The stage actress was awarded the Vienna Josef-Kainz-Medal and the Austrian Grillparzer-Ring as well as the appointment as state actress by the Berlin Senate; The film actress received the German Film Band in Gold of the German Film Prize ("Federal Film Prize") for "many years of outstanding work in German film" and again in 1989 in the "Performing Achievements" category as best actress in Martha Jellneck (1988) after a good twenty years' absence from the big screen, an absence in the years of the "new German film", for which her audience not only through her extensive acting activities on tours and at festivals such as in Salzburg , Bad Hersfeld or Recklinghausen in the Ruhr area, but also through her work for the television was compensated, where she was also in a number of demanding TV productions - Grillparzer's Medea directed by Leopold Lindtberg (1962), the Elektra von Sophokles (ORF 1963) like that of Jean Giraudoux (ZDF 1964), Max Frisch's Andorra ( NDR 1964), Carl Zuckmayers Kranichtanz (SF 1967) or Tankred Dorsts Auf dem Chimborazo (WDR 1976) - could be seen.

Heidemarie Hatheyer was her first marriage to the director, editor and author Wilfried Feldhütter and from 1952 her second marriage to the writer and journalist Curt Riess , who “the woman with the hundred faces” with his “Requiem for Heidemarie Hatheyer” is a permanent memorial sat. She had two daughters from her first marriage, Veronika and Regine Feldhütter (†), who also worked as an actress as Regine Felden and with whom she also stood in front of the camera , for example as mother and daughter in the movie Glücksritter (1957). Her granddaughter is also an actress.

She rests at the Enzenbühl cemetery (FG 81093) in Zurich at the side of her second husband.


Awards and honors

  • 1961: Josef Kainz Medal of the City of Vienna for her services to the theater through her portrayal of Medea in the Grillparzer trilogy Das goldene Vlies at the Burgtheater
  • 1963: Appointment as state actress by the Berlin Senate
  • 1967: Grillparzer-Ring of the Austrian Federal Minister for Education and Art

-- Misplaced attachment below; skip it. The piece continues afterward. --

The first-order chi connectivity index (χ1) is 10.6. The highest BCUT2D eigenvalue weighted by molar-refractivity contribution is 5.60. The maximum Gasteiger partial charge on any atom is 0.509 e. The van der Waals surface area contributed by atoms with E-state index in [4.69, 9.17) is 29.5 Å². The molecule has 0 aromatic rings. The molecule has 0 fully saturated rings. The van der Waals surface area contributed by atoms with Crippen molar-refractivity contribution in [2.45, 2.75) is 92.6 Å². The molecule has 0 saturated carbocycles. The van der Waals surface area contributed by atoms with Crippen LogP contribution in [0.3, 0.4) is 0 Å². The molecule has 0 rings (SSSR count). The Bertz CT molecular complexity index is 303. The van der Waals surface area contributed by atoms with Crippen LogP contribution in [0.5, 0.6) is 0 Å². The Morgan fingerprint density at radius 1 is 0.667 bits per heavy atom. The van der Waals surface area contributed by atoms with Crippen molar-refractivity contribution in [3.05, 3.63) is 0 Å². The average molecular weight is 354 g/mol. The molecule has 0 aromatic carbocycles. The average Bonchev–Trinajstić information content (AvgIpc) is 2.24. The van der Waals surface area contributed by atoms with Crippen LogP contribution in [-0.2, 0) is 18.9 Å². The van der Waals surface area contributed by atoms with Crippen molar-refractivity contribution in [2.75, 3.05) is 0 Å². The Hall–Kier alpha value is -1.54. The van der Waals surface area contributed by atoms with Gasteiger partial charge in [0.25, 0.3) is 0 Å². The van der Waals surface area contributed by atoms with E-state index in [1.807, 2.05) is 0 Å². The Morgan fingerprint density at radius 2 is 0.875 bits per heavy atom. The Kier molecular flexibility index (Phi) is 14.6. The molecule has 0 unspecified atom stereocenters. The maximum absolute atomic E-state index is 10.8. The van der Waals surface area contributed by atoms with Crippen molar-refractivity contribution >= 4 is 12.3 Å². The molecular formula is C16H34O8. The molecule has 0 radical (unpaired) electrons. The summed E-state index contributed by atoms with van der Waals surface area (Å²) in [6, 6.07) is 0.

• 1984: Filmband in gold for many years of outstanding work in German film
  • 1989: Filmband in Gold (Category: Performing Achievements) for Martha Jellneck
  • In 2008 she appeared on a list of people in her hometown of Klagenfurt who were certified by a commission for the denazification of street names that they were “more than just followers of the Nazi regime of terror”, but streets named after them do not have to be renamed.


  • Friedemann Beyer: The faces of UFA, star portraits of an era . Heyne-Filmbibliothek 175, Heyne, Munich 1992, ISBN 3-453-05971-9 Translated by Friederike Blendinger. Schüren Presseverlag, Marburg 2001, ISBN 978-3-89472-374-3
  • Thomas Blubacher : Heidemarie Hatheyer . In: Andreas Kotte (Ed.): Theater Lexikon der Schweiz . Volume 2, Chronos, Zurich 2005, ISBN 3-0340-0715-9 , p. 802.
  • Adolf Heinzlmeier, Berndt Schulz: Lexicon of German film and TV stars . Lexikon-Imprint, Berlin 2000, ISBN 978-3-89602-229-5 .
  • Ulrich Liebe (Ed.): From Adorf to Ziemann, The Bibliography of Actor Biographies 1900–2000. Germany, Austria, Switzerland. Publishing house culture and criticism, Schöppenstedt 2004, ISBN 978-3-9809683-0-0 .
  • Friederike Mat (ed.): Our film favorites, a picture book . Vienna u. a. 1956
  • Ingeborg Reisner: Cabaret as a theater workshop: literary cabaret in Vienna before the Second World War. Theodor Kramer Society, Vienna, 2004, ISBN 3-901602-15-1 .
  • Curt Riess : The woman with the hundred faces - Requiem for Heidemarie Hatheyer . Droste, Düsseldorf 1991, ISBN 978-3-7700-0955-8 .
  • Cinzia Romani: The film divas of the Third Reich: Stars between cult and terror . Translated by Friederike Blendinger. Schüren Presseverlag, Marburg 2001, ISBN 978-3-89472-374-3 .
  • Helga and Karlheinz Wendtland: Beloved Kintopp, Complete German Feature Films from 1929–1945 - Artist Biographies AK . Publisher Medium Film K. Wendtland, Berlin 1994, ISBN 978-3-926945-12-9 .
  • Anita Wolfartsberger: The "middle piece" in the 'Wiener Werkel'. Small art in the Third Reich between adaptation and resistance. (Diploma thesis) Vienna, 2004.

Web links

Individual evidence

  1. ^ The Historical Lexicon of Switzerland indicates Zollikon as the place of death, see Hansruedi Lerch: Heidemarie Hatheyer. In: Historical Lexicon of Switzerland . October 10, 2007 , accessed May 19, 2010 .
    The Italian version even explicitly says "Zollikon (e non Scheuren com. Maur)", i.e. i. Zollikon (and not Scheuren, municipality of Maur)
    The entry on Heidemarie Hatheyer in the Austria Forum  (in the AEIOU Austria Lexicon ) mentions “Zollikon near Zurich (Switzerland)”.
    Older sources, however, still mention Scheuren near Forch , Zurich
  2. Hansruedi Lerch: Heidemarie Hatheyer. In: Historical Lexicon of Switzerland . October 10, 2007 , accessed May 19, 2010 .
  3. steffi-line.de , accessed May 19, 2010
  4. Press release of the Saxon State Medical Association from September 2009 on a film showing with discussion on the subject of I KLAGE AN (1941) - Euthanasia in National Socialist films (accessed April 4, 2016)
  5. chroniknet.de (accessed on May 20, 2010)
  6. German Film Prize - Filmband in Gold
  7. Carl Riess: The woman with the hundred faces - Requiem for Heidemarie Hatheyer . Droste, Düsseldorf 1991
  8. Weitblick No. 85, June 2008  ( page no longer available , search in web archivesInfo: The link was automatically marked as defective. Please check the link according to the instructions and then remove this notice. (accessed April 4, 2016)@1@ 2Template: Toter Link / volksherrschaft.info